Short-term borrowing from your business
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As a small business owner you might be able to fall back on its cash reserves during the coronavirus lockdown. If so, what are the longer-term tax and NI consequences for you and your business?
Rules still apply
While the government is taking extraordinary steps to help businesses during the coronavirus lockdown period and beyond, it doesn’t mean that the tax rule books have been thrown away. Though it’s quite likely the government and HMRC will take a more relaxed approach in the aftermath, it makes sense to work within the established rules to avoid trouble later on. For example, when using your business’ cash reserves to cover personal costs.
Incorporated or unincorporated
The first important point to make is that the position for companies, even one-person companies, is entirely different compared with that for unincorporated businesses, i.e. sole-traders (self-employed) or members of a partnership (including a limited liability partnership).
If you draw cash from your business bank accounts or use them to settle personal bills, there are no direct tax or NI consequences. Your tax and NI bill is worked out on the amount of profits your business makes and not how much cash you draw. So even if you borrowed money from your bank to fund you over this tricky period it won’t count as taxable income.
The tax position is very different if you’re a director shareholder of a company. Every cash payment or personal bill paid by your company can count as taxable income, i.e. as salary, dividends, or benefits in kind, each with the usual tax and NI bills and compliance requirements that go with them. Alternatively, you can treat the cash you take as a loan; this isn’t necessarily free of tax consequences but is generally a cheaper and more flexible arrangement.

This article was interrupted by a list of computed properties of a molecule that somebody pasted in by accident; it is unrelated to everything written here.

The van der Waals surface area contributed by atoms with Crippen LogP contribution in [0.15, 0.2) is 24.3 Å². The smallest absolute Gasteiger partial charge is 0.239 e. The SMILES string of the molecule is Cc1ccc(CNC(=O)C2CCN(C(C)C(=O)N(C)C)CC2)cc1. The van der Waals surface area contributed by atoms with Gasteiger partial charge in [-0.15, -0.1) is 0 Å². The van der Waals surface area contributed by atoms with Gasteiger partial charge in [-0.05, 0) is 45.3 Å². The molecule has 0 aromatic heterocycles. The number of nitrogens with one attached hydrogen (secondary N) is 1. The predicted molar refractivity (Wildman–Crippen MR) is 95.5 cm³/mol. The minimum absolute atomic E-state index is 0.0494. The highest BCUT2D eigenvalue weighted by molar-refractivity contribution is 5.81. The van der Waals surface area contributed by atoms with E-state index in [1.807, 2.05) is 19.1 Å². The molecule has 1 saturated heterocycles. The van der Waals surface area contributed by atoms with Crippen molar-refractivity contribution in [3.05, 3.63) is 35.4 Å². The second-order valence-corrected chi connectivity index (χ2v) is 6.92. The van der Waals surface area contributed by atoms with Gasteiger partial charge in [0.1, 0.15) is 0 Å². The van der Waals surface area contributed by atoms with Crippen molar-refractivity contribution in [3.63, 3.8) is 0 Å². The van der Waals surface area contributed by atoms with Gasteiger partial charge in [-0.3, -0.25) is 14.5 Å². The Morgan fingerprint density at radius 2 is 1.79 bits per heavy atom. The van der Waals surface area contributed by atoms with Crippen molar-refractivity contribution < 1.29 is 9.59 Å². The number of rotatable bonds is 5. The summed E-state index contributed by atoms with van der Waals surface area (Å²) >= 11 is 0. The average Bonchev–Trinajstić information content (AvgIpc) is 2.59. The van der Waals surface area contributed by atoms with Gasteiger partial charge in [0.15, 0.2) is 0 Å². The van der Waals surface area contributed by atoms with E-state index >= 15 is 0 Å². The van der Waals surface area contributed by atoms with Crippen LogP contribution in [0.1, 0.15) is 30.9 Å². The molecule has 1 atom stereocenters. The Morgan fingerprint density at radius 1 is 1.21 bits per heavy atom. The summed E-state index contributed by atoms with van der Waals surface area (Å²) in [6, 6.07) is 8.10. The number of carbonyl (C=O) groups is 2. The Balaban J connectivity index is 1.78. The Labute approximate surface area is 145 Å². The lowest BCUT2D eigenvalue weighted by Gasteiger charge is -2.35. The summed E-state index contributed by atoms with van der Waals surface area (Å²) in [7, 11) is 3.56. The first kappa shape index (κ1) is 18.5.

Tip. The good news is that where your company is indebted to you, say because you lent it money to get it up and running, you’re entitled to treat any cash taken or bills paid on your behalf as non-taxable.
Trap. To prevent unnecessary tax liabilities resulting from drawing or using your company’s cash for personal benefit, keep accurate records indicating how you have categorised the money taken from your company. If you don’t, HMRC might argue that cash you take is salary on which PAYE tax and NI is payable which you should have reported through your payroll software. Failure to do this can result in penalties.
Timing and proper record keeping
If you want to treat the cash you take from your company as a loan, keep a board minute or written record to make sure the bookkeeper knows to record the transaction as a debit to your director’s loan account. If later you want to clear all or part of the debt you’ve built up with your company, you can approve a dividend or bonus. But rather than drawing the cash from your company you can ask your bookkeeper to use the dividend or bonus as a credit to your loan account.